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Can usual tools beat anti-Israel efforts?
February 3rd, 2011
New York (JTA) — When a Miami organization first conceived of holding a Jewish summit to address campaigns to delegitimize Israel, it expected 400 people.
Instead, 1,200 people packed a Miami auditorium on Jan. 16. They included prominent Israel defenders: Harvard law professor Alan Dershowitz, former Canadian Justice Minister Irwin Cotler, Jewish Agency Chairman Natan Sharansky, and Israel’s U.S. ambassador, Michael Oren.
The summit was sponsored by the Jewish Community Relations Council of Greater Miami. It was the highest profile meeting on combating anti-Israel efforts since the Jewish Federations of North America announced last November in New Orleans that it would tackle the issue.
Participants in Miami were encouraged to use the standard tools of political advocacy — contacting elected officials, calling in to talk radio — and they were given information sheets to help them do so more effectively.
Moreover, said Carol Brick-Turin, director of the Miami JCRC. “We’re hoping to set a model for the nation.”
Yet it’s not clear whether a strategy that relies on the standard activist toolkit will be enough to set back the campaigns.
The anti-Israel efforts encompass a broad range of tactics: picketing stores that sell Israeli products; urging corporations, universities, and state and local governments to stop investing in Israel; and pressing the case against Israel in Washington and foreign capitals, and at the United Nations.
On the pro-Israel side, a national strategy is taking shape under the direction of Martin Raffel, a senior vice president at the Jewish Council for Public Affairs. Its main focus will be on civil society — trade unions, liberal churches, and university campuses that have proven receptive to the claims of Israel’s detractors.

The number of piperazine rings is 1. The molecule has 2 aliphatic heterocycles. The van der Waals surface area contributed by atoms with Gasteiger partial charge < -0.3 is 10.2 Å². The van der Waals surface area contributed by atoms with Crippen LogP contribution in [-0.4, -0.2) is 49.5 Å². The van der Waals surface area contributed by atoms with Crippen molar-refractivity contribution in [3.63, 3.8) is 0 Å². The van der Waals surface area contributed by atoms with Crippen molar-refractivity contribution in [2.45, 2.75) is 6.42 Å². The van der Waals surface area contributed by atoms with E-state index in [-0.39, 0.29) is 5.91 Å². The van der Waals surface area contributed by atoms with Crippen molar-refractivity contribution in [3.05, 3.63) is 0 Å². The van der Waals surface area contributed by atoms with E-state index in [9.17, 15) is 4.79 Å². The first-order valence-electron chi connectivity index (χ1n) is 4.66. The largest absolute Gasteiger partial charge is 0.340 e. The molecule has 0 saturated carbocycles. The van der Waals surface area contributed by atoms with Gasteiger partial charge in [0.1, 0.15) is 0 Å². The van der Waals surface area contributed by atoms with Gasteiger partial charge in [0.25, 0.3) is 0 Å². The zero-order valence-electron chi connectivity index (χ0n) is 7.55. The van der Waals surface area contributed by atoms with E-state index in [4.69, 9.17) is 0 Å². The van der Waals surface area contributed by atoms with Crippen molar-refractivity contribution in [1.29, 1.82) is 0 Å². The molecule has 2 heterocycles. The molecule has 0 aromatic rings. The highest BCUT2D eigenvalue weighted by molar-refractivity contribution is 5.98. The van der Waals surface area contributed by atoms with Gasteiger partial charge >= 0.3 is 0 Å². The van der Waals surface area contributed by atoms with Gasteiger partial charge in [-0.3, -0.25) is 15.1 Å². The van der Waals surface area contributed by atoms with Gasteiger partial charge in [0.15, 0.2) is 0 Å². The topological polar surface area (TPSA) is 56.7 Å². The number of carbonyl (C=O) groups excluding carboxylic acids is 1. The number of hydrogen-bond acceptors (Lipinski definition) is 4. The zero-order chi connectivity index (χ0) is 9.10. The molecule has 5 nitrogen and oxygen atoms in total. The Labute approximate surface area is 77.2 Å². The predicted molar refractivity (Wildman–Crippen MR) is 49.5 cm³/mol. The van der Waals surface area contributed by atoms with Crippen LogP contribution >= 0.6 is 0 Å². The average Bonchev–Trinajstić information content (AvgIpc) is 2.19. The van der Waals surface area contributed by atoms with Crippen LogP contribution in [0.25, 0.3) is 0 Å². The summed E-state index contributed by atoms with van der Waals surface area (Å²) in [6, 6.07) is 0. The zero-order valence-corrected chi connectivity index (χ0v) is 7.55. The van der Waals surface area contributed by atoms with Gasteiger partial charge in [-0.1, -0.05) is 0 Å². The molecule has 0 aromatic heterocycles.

Among the initiatives planned is a move to bring civil society leaders on trips to Israel and to provide financing to communities to conduct meetings with key local leaders. All this and more will be financed by a budget of just over $5.5 million over three years from the JCPA and the Jewish Federations of North America.
Much of the concern stems from the global rise of the “boycott, divestment, and sanctions” movement, or BDS.
There have been some successes. A move to divest from companies deemed complicit in Israeli “war crimes” was defeated last year at the University of California, Berkeley.
So was a referendum to provide an alternative to Israeli-made hummus at Princeton University. Both measures were turned back through relationship building and grassroots politicking.
The BDS movement was launched in 2005 with three official objectives: ending the “occupation and colonization of all Arab lands,” full equality for Arab Israelis and promoting the return of Palestinian refugees. Many supporters of Israel interpret the movement as an effort to destroy Israel.
But most BDS supporters who talk to news media portray their effort as a peaceful political change movement. Frequently they invoke high principles — respect for international human rights law, equality before the law, and the end of occupation.
Jewish views of BDS are not monolithic. Rabbi David Saperstein, who heads the Reform movement’s Washington arm, the Religious Action Center, called BDS “neutral tools.”
Nevertheless, a consensus exists, even among more dovish Jewish groups, that the effort to delegitimize Israel is real and must be countered.
It’s not clear, however, that a broad coalition can be held together, particularly if it includes groups whose objectives occasionally overlap with the professed goals of BDS.
Jeremy Ben-Ami, the director of the lobbying group J Street, agreed that a counter-deligitimization campaign is necessary. But “You can’t stop the delegitimization of Israel without ending the conflict,” he said. “That’s the root issue.”